“If you give readers something of value, they will give you their loyalty and ultimately their business.”
Whitepapers. When used properly they’re one of the most effective marketing tools available with the power to generate leads, build brand image and provide value for readers. However, getting the full potential from a whitepaper can be tricky, and the task can seem a daunting one.
Getting your whitepaper off on the right foot can be a great way to make the task easier and so we’ve gathered together some simple steps to help you to tackle the first page.
Remember: Rome wasn’t built in a day – you won’t get it perfect on the first attempt, so make sure you plan in time to draft and amend.
Step one: Getting the subject right
First and foremost you must pick a topic that people want to read. There’s no point in spending the time and effort putting a whitepaper together to find that your audience won’t be interested. Ask yourself:
- Who is your audience?
- What is their role within their company?
- What are their key challenges and how do these challenges impact them?
- How can you solve these challenges?
If you need a helping hand, check out two of our previous posts:
Step two: Create an outline
An outline will form the bare bones of your whitepaper; creating a map for content creation and ensuring you stay on course throughout. Treat the outline as a plan and then this can then be shortened and used as a table of contents.
The key to a successful whitepaper outline is to try and include sections that create empathy with the reader, i.e. making them want to read more. If some sections are designed so they themselves can be repurposed into standalone pieces of content (“5 Minute Reads” or “Quick Tips Guide”), it will maximise the potential and lifespan of your whitepaper too.
Step three: Hijack the reader with a headline
People are inundated with information from the internet on a daily basis and this means that you’ll need a strong, eye catching title to set you apart from the rest. For the best results your title needs to tell readers that they’re going to benefit from reading on whilst also being clear and concise. The title can be the difference between whitepaper success and failure, so if you’re struggling, brainstorming with others can help you to find the right fit.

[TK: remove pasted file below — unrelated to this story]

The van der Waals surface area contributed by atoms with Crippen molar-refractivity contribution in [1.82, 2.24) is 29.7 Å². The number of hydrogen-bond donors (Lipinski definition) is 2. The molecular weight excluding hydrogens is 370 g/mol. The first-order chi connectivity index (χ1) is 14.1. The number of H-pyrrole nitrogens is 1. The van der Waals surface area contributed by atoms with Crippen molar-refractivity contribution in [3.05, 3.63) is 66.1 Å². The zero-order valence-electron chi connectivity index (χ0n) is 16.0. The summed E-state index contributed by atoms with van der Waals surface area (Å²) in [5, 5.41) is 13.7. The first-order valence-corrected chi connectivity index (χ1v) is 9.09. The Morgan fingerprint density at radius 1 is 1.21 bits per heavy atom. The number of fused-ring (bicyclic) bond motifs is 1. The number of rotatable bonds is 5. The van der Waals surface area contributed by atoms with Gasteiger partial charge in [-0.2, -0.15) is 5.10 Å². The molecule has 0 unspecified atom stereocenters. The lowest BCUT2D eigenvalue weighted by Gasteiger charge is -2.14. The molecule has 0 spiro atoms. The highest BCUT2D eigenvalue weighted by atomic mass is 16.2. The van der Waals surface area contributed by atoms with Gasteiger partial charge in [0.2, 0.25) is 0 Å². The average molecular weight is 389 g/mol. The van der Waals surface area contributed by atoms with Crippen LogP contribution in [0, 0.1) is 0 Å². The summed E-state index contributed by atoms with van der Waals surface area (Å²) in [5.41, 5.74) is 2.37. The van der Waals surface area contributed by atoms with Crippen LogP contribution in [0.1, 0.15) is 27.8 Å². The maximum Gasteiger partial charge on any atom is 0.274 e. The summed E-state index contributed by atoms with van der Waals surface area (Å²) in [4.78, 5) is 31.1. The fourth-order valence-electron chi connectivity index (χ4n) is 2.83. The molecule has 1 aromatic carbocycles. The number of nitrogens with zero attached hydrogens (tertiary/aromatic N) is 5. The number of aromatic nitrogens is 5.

Step four: Crafting the perfect intro
So you’ve decided on the subject and you have an outline – next on the list is the introduction and the importance of this can’t be understated. How many times when reading a whitepaper have you read the introduction and then skipped to the conclusion of to see if it’s worth reading the whole thing? We live in an age of skim reading and so in order to meet your objectives you must ensure that introduction captures the attention of the reader.
Michael Stelzner in his book ‘Writing White Papers: How to Capture Readers and Keep Them Engaged’ identified the four key elements of an introduction:
- Identify the reader – this can be done either by mentioning the audience directly, or simply tailoring the content to their specific needs.
- Summarise the challenge – make sure the reader knows that you understand the problem that they’re facing.
- Summarise the solution – this needs to be a general summary, which doesn’t mention your product specifically.
- State the goal – give an overall outline of what the whitepaper will achieve.
Top tip: it’s not all about you
It’s worth mentioning here that you shouldn’t try to sell straight away. Opening with a sales pitch or your company name can cause distrust and put potential customers off. Instead, you must present your findings or explanation of a problem first, and then work in your specific solution later on.
Once you have these elements in place your first page will be complete, and by doing this you should have a good idea of how your whitepaper will progress.
Want to learn more? Our content creation pack can give you more information about content syndication and B2B marketing.